She ran a comb through her hair. Her beautiful glossy long hair. At almost 40 she had no greys. Her hair had always been fine, but over the years she found her style and enjoyed the crown of her womanhood.

As the comb raked her hair, a bunch of them fell like autumn leaves. More than what she found on the pillow this morning. It’s time, she thought sadly. And the notion felt like a punch to her stomach. Tears pooled around the crevices of her eyes. She took a deep breath and went to find a nurse.
Don’t cry, don’t cry!
As if they haven’t seen their share of tears here, she grinned inwardly.
Nobody would be surprised or concerned. Crying is a part of an all-inclusive stay at the oncology ward. Still, she didn’t want to cry in front of people…she couldn’t handle everyone feeling sorry for her.
“I think it’s time to shave my head,” she said softly.
A young nurse nodded in an “I told you so” kind of way.

The day she had been admitted to the hospital, her doctor advised to shave her hair.

She refused. She knew of women who didn’t lose their hair due to chemotherapy. He reasoned that it would be worse to see her hair on a pillow every morning. Maybe he was right, she thought, as she was returning to her room to wait for an attendee with an electric shaver. Behind the closed door, she allowed herself to cry. Her roommate left her to grieve for a minute and then offered the most common and the most pathetic consolation “don’t worry, your hair will grow back.”
It drove her crazy, but what else were people supposed to say.
The ward psychologist came in with a smile and fake encouragement on her face. “So, I hear you’ve finally decided to shave your head,” he said as a teacher who praises his pupil.
Fuck you, she thought.
The psychologist gave her an “understanding” look and a smile, which felt so annoying that she stopped crying.

She stood up, walked to the bathroom, opened the tube with a brown foundation, and squeezed a tiny bit on her fingers, she dabbed it on her face slowly and systematically. With a brush, she applied powder highlighter and finished up with a pink blush on her cheeks. Finally, she carefully put mascara on her lashes.

“God, I’m beautiful,” she said, observing herself under the fluorescent light of the small, outdated hospital bathroom. A warm feeling illuminated her body. She had never thought of herself as beautiful, let alone voice it. This was the first time. And she meant it.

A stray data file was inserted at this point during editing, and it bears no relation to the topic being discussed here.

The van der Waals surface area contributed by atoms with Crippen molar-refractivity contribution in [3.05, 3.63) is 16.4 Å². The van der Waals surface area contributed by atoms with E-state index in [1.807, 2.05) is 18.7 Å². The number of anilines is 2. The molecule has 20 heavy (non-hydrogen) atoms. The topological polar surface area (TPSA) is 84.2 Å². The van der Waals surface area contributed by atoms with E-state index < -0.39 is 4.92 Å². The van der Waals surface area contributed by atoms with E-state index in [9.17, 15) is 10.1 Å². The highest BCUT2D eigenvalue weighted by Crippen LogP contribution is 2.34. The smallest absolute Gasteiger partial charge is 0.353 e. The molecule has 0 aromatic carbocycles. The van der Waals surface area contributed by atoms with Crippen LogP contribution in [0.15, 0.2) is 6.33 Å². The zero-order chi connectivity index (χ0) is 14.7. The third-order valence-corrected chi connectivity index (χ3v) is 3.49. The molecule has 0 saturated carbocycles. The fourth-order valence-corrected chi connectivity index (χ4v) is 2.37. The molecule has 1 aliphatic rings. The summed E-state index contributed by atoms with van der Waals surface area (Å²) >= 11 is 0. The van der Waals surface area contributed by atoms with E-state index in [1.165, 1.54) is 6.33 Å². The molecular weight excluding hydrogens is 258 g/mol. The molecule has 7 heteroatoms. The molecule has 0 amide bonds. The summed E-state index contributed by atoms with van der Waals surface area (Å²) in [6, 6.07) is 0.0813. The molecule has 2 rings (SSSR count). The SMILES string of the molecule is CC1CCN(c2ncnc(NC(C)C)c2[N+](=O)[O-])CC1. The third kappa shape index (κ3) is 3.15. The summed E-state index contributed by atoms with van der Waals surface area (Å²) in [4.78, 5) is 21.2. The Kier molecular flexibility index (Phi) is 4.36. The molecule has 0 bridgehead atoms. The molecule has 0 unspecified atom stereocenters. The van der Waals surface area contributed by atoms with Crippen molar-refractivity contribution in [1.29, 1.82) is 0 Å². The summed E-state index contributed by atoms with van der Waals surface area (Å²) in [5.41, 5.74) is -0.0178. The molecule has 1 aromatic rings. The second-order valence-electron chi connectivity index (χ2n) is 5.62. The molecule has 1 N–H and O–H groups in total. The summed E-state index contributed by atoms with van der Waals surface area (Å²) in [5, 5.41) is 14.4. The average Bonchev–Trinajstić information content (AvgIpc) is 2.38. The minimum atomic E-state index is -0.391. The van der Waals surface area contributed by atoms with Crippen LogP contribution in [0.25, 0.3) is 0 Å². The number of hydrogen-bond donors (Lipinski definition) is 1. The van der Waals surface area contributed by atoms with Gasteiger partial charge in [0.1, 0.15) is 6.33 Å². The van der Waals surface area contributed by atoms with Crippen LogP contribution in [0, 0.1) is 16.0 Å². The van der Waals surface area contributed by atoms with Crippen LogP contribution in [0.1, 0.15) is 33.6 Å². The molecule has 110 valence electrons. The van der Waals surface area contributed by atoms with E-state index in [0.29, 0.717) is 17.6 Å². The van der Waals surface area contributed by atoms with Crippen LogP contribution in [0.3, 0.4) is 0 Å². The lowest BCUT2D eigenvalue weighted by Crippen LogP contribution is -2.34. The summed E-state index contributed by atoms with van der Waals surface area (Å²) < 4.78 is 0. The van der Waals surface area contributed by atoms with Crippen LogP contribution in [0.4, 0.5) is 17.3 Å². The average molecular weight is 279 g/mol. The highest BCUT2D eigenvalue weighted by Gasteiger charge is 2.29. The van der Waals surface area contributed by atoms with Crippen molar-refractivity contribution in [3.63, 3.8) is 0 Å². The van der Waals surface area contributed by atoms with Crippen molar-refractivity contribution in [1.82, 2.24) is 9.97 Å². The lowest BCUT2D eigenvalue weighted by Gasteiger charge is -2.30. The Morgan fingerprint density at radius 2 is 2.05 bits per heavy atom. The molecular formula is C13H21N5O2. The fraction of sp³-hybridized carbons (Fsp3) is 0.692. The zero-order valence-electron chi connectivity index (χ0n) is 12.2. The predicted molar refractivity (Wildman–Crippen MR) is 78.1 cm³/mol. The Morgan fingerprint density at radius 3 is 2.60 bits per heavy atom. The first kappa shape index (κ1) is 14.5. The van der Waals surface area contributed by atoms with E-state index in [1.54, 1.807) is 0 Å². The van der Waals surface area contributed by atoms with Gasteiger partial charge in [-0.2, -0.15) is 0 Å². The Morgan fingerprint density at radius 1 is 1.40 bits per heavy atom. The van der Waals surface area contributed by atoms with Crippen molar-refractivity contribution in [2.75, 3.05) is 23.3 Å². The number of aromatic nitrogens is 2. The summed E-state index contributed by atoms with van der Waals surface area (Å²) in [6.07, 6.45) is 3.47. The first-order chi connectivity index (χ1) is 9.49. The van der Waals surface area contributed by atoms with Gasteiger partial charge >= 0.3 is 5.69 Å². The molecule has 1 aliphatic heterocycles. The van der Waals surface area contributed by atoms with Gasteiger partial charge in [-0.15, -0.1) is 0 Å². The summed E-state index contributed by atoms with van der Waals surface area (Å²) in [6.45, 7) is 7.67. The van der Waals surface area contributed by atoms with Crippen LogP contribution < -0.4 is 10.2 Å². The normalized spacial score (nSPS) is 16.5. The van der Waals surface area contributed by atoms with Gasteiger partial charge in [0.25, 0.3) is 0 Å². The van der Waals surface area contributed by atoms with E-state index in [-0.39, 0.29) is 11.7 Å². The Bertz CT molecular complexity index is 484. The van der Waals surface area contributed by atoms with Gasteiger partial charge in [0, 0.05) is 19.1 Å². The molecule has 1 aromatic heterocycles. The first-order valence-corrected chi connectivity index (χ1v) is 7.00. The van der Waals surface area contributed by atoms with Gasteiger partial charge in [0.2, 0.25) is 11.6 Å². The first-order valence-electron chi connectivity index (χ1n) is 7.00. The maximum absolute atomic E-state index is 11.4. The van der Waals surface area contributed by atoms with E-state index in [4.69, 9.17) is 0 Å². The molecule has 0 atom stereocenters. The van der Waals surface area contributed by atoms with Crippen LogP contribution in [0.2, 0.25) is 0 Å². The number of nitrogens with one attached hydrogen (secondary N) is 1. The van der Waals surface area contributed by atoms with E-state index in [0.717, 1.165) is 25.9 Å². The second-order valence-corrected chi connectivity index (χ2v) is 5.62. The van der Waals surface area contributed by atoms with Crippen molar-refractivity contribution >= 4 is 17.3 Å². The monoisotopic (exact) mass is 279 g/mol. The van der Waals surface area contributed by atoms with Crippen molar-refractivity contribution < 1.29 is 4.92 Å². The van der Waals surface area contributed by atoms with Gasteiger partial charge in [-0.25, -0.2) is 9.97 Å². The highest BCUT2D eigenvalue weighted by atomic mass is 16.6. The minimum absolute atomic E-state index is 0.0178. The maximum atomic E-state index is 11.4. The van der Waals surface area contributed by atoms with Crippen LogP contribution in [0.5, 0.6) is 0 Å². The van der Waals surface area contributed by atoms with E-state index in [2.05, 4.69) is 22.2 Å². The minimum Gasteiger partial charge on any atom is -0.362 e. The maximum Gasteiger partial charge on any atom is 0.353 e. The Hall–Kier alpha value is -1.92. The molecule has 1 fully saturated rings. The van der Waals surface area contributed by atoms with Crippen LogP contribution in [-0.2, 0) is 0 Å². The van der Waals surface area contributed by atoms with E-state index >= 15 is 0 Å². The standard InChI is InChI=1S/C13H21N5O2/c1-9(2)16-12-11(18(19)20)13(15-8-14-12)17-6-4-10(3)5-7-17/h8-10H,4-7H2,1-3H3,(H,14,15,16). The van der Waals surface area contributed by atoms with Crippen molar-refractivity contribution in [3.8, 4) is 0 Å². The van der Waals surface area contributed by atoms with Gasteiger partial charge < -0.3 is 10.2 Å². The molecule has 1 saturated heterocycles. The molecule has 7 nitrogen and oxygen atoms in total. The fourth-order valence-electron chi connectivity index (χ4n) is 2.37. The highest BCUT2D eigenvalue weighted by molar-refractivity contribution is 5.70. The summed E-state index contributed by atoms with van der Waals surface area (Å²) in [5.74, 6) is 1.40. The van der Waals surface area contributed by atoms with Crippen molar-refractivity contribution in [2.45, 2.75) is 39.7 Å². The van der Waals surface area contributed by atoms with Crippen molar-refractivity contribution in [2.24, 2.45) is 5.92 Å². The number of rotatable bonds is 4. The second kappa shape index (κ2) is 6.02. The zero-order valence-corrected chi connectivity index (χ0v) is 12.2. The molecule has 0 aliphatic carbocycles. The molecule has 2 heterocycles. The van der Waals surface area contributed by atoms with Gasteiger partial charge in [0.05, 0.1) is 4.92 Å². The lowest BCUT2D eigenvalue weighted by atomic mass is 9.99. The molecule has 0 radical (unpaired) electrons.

As the locks of her hair dropped to the floor, tears were falling down her cheeks. Was the mascara waterproof?  The last thing she needed now was to turn into a clown. The attendee, like the others before, reminded her that her hair would grow back.
Are all these people really thinking this is a vanity issue?

Don’t they understand the meaning of hair loss?

What does her hairless head mean?
Like a scarlet letter, she is marked now, for everyone to see that she has cancer. Until now, this was a private, intimate matter. She’d carefully decided whom she would share her struggle with. Now, she would walk out of the hospital and people would immediately see that she was an oncology patient. Shaving her head is not about losing hair. It’s about losing her privacy. It’s about finding the strength now to respond, or not respond, to sorry looks on the street. She could as well walk with a sign on her forehead. The world would know now.

When she saw herself in the mirror again, she smiled. She was beautiful. She had never known her skull had such a well-proportioned shape. Her eyes were standing out now. She was beautiful. For a brief moment, she felt happy and at peace.
Until she remembered that she was going to have a video call with her kids. She panicked. She should cancel. They can’t see her like this. Her heart started racing. She called her husband. He refused to cancel.
“Come on, you’re beautiful! I promised them we’ll talk to you today!”

She hung up and pounded. She felt sick. Was she going to vomit? The room was too small. She ran out and started to pace back and forth in the hallway. It wasn’t working. She returned to her room, hyperventilating. Remember to breathe to your stomach, she tried to self-coach herself out of the panic. The computer started ringing. She couldn’t turn away. The kids were waiting for her. She answered and the video screen popped up.  The kids, cute and happy, ran around and kept talking through each other. Her husband was trying to facilitate the call, but it was a riot. They all laughed, they were loud, and they were together. A family under unfortunate circumstances, but a family. And for a brief moment life seemed normal.
As they started saying good-bye, one of her boys cheered: “Mom, you have no hair! That’s cool!”

PS: This story is personal and while I don’t plan to blog about my cancer experience, I plan to share my life experience, and surviving leukemia is a part of it. Scroll down here and sign up for my newsletter, so I can remind you of new stories. And leave a comment if you enjoyed this story. 

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